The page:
Introduction to the Economic History of China

By E. Stuart Kirby | Go to book overview

CHAPTER XV
THE GREAT T'ANG EMPIRE

In the last chapter, the problems of landownership and agriculture were given special emphasis. It is chiefly the Japanese writers who place well in the foreground this aspect of the 'internal' problems of the period. They render a good service in doing so. The fundamental instability of this otherwise brilliant and flourishing epoch will never be fully understood, until the deep background of its rural crisis has been appreciated. This is another major field of study in this subject, of special importance; though the variety of trends and forms, and the confusion of their effects, is so great that we may perhaps never solve the riddles of the time.

It may be sufficient to say of the internal nature of the T'ang society, on the planes particularly of administration and agriculture, that it represented a confused situation, numerous and conflicting features and tendencies inherited from the preceding epoch of division and strife, which was never resolved into a generalised and co-ordinated society. Social stability and solidity appear distinctly less in rural matters, at least, than they were in--for example--the Han. Yet the T'ang was, much more than the Han--or for that matter almost any other age of China--an era of great intellectual and practical stimulation, of progress and 'dynamism', as Japanese writers have called it. Following the method used in the foregoing chapters, we may now see how the 'external' approach has been able to clarify and rationalise our understanding of this period.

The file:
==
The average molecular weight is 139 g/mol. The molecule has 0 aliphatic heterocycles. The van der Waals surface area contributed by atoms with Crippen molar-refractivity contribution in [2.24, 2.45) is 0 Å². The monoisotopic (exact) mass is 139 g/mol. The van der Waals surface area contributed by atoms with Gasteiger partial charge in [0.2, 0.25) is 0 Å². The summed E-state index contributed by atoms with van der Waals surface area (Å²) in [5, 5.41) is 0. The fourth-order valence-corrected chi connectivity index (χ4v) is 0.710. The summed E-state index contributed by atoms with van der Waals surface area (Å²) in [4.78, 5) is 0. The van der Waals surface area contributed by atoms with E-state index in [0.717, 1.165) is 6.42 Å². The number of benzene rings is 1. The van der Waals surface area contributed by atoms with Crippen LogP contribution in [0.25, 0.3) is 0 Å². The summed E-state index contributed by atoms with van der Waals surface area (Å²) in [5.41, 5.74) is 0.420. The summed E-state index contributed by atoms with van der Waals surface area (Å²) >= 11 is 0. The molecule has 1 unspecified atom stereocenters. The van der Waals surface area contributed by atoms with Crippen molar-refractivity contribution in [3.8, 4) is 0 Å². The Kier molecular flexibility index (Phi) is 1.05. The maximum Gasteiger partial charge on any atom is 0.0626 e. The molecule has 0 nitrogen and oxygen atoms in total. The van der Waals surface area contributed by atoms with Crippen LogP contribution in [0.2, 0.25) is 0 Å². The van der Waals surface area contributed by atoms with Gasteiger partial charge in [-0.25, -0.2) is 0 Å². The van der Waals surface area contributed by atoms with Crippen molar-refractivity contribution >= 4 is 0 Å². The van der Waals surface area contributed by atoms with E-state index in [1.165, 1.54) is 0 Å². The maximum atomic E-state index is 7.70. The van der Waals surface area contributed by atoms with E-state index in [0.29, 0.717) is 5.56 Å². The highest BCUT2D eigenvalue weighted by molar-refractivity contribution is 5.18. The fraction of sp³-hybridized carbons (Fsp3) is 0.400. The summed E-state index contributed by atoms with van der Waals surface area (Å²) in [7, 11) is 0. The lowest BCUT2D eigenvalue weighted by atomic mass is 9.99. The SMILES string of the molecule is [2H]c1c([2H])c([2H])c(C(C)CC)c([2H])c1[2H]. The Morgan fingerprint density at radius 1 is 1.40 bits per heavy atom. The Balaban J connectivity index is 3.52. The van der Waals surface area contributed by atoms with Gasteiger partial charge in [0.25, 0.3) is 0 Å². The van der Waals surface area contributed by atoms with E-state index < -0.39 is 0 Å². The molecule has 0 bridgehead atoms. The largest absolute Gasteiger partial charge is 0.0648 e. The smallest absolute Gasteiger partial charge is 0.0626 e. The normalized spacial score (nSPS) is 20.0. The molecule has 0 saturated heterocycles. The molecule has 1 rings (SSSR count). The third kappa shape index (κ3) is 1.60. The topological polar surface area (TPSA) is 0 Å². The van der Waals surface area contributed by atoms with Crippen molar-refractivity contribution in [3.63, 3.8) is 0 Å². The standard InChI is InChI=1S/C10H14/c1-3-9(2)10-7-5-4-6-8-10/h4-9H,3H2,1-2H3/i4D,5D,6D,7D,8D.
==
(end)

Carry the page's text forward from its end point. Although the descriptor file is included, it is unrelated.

First, it is necessary to consider that there was initially a time of consolidation. The fluid and fragmented state of what we may call, borrowing a convenient phrase from recent United States procedures, 'the general area of China', was firmly and thoroughly consolidated. At least in its overall government: the enclosing framework at least was stoutly constructed, through the period of the Sui and the early T'ang, even though it was apparently not possible to set in order everything that

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